Designated Representative: Section 736.0306 of the Florida Trust Code

Florida Statute 736.0306 allows a settlor of a Florida trust to appoint a “designated representative” to receive notices, information, accountings, and reports on behalf of the trust beneficiaries.  Information given to the designated representative serves as a substitute for, and has the same effect as, sending such information to the beneficiary directly, and actions taken, or omissions made, by the designated representative bind the beneficiary.  A designated representative is not a fiduciary and is not liable for acts or omissions made in good faith, and there is no conflict of interest limitation to the designated representative’s authority as there is for most other forms of representation under the Florida Trust Code, except that there are restrictions on who may serve as a designated representative.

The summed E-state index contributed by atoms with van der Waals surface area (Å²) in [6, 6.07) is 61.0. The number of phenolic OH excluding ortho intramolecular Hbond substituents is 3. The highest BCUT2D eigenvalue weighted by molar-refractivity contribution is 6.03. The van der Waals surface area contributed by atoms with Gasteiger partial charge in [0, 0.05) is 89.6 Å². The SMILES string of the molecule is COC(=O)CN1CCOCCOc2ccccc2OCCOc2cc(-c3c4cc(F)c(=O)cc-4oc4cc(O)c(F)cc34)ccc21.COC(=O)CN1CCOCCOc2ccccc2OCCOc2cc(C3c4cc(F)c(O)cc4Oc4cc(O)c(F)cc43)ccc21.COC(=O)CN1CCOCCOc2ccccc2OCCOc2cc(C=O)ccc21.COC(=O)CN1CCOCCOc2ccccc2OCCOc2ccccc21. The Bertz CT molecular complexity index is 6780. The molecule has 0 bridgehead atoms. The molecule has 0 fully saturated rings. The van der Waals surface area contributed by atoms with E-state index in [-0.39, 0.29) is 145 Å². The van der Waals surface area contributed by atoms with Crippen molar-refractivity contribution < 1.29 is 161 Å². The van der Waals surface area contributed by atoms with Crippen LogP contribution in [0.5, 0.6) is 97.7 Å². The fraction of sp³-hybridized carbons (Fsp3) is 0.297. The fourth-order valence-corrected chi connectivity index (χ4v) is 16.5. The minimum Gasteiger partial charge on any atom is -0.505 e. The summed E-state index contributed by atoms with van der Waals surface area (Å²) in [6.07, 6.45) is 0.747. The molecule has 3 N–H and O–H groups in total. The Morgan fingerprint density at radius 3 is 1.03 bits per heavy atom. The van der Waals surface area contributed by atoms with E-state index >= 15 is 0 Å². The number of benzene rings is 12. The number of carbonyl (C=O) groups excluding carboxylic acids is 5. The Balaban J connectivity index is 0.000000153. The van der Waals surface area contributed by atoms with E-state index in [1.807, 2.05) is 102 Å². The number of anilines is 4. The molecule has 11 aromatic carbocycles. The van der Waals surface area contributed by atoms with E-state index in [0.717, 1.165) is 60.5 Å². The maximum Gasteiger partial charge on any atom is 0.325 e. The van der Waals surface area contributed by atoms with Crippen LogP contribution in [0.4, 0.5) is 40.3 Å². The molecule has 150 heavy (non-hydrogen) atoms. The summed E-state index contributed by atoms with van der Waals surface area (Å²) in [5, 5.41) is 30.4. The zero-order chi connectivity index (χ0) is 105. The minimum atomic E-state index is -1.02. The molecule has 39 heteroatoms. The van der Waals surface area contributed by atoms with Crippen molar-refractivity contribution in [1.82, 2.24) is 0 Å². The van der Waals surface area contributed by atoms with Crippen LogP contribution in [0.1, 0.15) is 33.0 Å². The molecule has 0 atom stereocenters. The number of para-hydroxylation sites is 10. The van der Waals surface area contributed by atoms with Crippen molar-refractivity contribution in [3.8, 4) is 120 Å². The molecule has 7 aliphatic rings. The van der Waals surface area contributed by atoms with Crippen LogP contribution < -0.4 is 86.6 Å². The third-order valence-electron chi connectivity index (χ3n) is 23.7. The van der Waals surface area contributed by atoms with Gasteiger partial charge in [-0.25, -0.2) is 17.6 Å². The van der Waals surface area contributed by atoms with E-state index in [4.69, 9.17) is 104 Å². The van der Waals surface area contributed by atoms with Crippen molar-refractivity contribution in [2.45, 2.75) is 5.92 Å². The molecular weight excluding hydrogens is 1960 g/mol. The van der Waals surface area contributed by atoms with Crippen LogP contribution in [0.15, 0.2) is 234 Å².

The designated representative may be appointed by name in the trust or the trust may provide a mechanism for the appointment (e.g., a majority of the adult “qualified beneficiaries” may appoint the designated representative).  There are two limitations concerning the appointment of a designated representative which may not be overridden by the trust terms.  First, the designated representative may not be the trustee nor may the trustee appoint the designated representative.  Second, a beneficiary may serve as the designated representative only if expressly appointed by the settlor (e.g., by name) or, if appointed pursuant to a trust mechanism, such beneficiary is a close relative to the beneficiaries that will be represented.

A settlor may desire to use a designated representative for trusts where privacy is a concern, trusts for beneficiaries whose knowledge of the trust may be detrimental to the beneficiaries, trusts with minor beneficiaries, or trusts where there are numerous beneficiaries.  A settlor may also want to use a designated representative to protect the trustee since the designated representative expressly appointed by the settlor can represent and bind all beneficiaries, not just those “qualified beneficiaries” to whom the trustee may be required to account or provide notice.